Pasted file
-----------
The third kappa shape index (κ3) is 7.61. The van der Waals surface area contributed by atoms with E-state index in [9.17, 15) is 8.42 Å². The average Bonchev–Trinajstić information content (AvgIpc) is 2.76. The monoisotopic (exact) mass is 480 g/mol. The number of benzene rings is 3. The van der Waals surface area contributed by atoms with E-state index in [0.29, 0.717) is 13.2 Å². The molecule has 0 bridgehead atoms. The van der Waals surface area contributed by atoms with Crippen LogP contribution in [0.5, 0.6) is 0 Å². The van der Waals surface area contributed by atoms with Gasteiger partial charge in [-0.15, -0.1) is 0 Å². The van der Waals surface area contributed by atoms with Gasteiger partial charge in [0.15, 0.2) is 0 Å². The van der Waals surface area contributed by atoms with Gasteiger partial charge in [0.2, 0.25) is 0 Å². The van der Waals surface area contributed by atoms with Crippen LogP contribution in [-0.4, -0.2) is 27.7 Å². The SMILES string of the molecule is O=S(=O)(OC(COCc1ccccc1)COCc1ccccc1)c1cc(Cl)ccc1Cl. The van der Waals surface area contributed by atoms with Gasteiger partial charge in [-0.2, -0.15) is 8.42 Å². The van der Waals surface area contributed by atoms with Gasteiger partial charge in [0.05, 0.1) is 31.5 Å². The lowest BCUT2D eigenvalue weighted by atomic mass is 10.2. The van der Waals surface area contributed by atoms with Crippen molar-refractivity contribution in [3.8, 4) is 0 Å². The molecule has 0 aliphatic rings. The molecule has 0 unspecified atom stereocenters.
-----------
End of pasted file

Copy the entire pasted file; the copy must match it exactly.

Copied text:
The third kappa shape index (κ3) is 7.61. The van der Waals surface area contributed by atoms with E-state index in [9.17, 15) is 8.42 Å². The average Bonchev–Trinajstić information content (AvgIpc) is 2.76. The monoisotopic (exact) mass is 480 g/mol. The number of benzene rings is 3. The van der Waals surface area contributed by atoms with E-state index in [0.29, 0.717) is 13.2 Å². The molecule has 0 bridgehead atoms. The van der Waals surface area contributed by atoms with Crippen LogP contribution in [0.5, 0.6) is 0 Å². The van der Waals surface area contributed by atoms with Gasteiger partial charge in [-0.15, -0.1) is 0 Å². The van der Waals surface area contributed by atoms with Gasteiger partial charge in [0.15, 0.2) is 0 Å². The van der Waals surface area contributed by atoms with Gasteiger partial charge in [0.2, 0.25) is 0 Å². The van der Waals surface area contributed by atoms with Crippen LogP contribution in [-0.4, -0.2) is 27.7 Å². The SMILES string of the molecule is O=S(=O)(OC(COCc1ccccc1)COCc1ccccc1)c1cc(Cl)ccc1Cl. The van der Waals surface area contributed by atoms with Gasteiger partial charge in [-0.2, -0.15) is 8.42 Å². The van der Waals surface area contributed by atoms with Gasteiger partial charge in [0.05, 0.1) is 31.5 Å². The lowest BCUT2D eigenvalue weighted by atomic mass is 10.2. The van der Waals surface area contributed by atoms with Crippen molar-refractivity contribution in [3.8, 4) is 0 Å². The molecule has 0 aliphatic rings. The molecule has 0 unspecified atom stereocenters.